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Metro to make Bethesda 'station of the future'

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Photo - Metro's Bethesda station is set to get a $10 million facelift as Metro makes it the "model station of the future."
Metro's Bethesda station is set to get a $10 million facelift as Metro makes it the "model station of the future."
Local,Liz Essley,Metro,Metro and Traffic

Metro's Bethesda station is set to get a $10 million facelift as Metro makes it the "model station of the future."

Metro officials announced Thursday that they would test station upgrades and a new interior design by installing them at the Red Line station. Improvements that get good reviews from customers will be taken to the rest of Metro's stations.

"[Bethesda will be] much brighter. You'll be able to see things easier, you'll get a lot more information on the platforms as well as throughout the station, so they'll be able to make it through the station more easily," Metro General Manager Richard Sarles said. "It will just feel good."

Key features of model station
» Brighter lighting
» New escalators
» Anti-slip zone at bottom of escalators
» Stainless steel and light gray interior
» Information wall near fare machines
» Thinner kiosk with digital panels for information
» New fare gates with new technology
» Taller pylons with real-time train information
Busy day for Metro
More than 870,000 trips were taken on the Metro system Wednesday, making it the fourth busiest day in the transit agency's history, Metro said.
A Capitol Hill rally, cherry blossom tourists, a Nationals game and a Wizards game got the credit for the ridership boom.
It was the busiest day for Metro since April 2, 2010, the agency said. The top day for Metro ridership was President Obama's first inauguration in 2009.

The upgrades at Bethesda will include better lighting, an "anti-slip zone" at the bottom of escalators, a stainless steel interior, an "information wall" near farecard machines, better fare gates with new technology to let passengers through more quickly, and new, taller pylons in the middle of the platforms with better signs showing real-time train arrivals. Metro also will install new escalators and a new stairway, though those are not included in the $10 million price tag.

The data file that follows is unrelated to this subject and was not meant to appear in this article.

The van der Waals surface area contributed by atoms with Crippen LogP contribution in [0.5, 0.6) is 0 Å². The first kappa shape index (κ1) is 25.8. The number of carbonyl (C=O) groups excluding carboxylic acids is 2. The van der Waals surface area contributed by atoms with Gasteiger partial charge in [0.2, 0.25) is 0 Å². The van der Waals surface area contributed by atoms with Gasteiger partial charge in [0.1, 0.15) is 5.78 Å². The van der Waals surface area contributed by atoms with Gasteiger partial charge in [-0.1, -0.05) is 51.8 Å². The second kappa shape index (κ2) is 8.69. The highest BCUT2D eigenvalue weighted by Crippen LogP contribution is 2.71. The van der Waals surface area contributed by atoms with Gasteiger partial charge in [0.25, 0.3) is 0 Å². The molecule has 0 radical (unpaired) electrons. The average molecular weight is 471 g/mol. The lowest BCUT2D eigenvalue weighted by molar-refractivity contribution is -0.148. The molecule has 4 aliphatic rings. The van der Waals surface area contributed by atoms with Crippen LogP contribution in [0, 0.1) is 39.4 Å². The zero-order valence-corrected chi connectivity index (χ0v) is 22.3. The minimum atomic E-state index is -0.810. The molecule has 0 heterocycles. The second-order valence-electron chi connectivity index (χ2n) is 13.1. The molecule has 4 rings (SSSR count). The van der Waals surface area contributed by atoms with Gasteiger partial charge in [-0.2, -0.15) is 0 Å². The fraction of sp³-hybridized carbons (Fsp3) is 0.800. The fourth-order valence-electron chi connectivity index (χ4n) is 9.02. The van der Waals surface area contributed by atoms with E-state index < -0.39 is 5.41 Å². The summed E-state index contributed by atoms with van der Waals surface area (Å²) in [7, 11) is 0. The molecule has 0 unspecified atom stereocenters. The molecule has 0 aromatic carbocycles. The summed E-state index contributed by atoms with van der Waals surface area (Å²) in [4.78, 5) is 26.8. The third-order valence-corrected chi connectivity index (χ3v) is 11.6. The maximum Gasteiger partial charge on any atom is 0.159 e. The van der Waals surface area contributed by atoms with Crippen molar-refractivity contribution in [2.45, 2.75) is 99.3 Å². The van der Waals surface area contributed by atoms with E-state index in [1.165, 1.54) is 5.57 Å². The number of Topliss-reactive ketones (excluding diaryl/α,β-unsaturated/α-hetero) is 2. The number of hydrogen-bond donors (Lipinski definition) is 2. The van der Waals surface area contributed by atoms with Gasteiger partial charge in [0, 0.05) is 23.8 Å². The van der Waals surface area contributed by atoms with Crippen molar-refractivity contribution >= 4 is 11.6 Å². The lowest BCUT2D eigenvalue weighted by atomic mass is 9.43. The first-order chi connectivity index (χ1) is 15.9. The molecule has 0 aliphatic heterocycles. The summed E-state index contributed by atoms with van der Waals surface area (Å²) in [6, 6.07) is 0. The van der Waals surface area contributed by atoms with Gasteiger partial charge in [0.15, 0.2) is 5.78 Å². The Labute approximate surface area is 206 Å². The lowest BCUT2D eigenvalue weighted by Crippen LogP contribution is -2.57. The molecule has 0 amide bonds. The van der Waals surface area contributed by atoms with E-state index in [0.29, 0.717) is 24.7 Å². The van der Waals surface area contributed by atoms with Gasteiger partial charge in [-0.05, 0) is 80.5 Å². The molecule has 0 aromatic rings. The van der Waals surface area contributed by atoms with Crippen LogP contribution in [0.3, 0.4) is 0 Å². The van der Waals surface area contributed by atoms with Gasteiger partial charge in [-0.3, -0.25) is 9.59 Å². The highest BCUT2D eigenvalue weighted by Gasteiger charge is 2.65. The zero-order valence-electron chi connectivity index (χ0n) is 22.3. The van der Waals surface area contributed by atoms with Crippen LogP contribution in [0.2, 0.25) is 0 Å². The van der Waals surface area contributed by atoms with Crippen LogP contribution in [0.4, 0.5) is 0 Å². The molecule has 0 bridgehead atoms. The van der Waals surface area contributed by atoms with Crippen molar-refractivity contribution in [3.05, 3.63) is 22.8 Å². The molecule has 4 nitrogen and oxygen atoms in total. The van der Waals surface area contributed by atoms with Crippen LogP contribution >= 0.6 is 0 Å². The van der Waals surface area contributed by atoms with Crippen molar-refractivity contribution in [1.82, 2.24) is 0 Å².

The changes will do away with a Metro design in place since the system opened in 1976, featuring concrete vaults and brown pylons and fixtures. The new look will feature a sleek, stainless steel and gray color scheme instead of "Metro brown."

Metro staff expect to finish Bethesda's makeover by June 2015. Then they will reach out to riders to see what's popular and what's not, Sarles said.

"This is the prototype," Sarles said. "We're going to get reactions to it. We're going to learn as we design and construct it and see what improvements we can make."

Metro staff said they chose Bethesda because they were already planning to replace the escalators there and wanted to work with a station that has a platform between the tracks, since those are more difficult to light and renovate.

The "station of the future" is part of Metro's proposed $2.7 billion operating and capital budget for 2014, which awaits approval from Metro's Board of Directors.

lessley@washingtonexaminer.com

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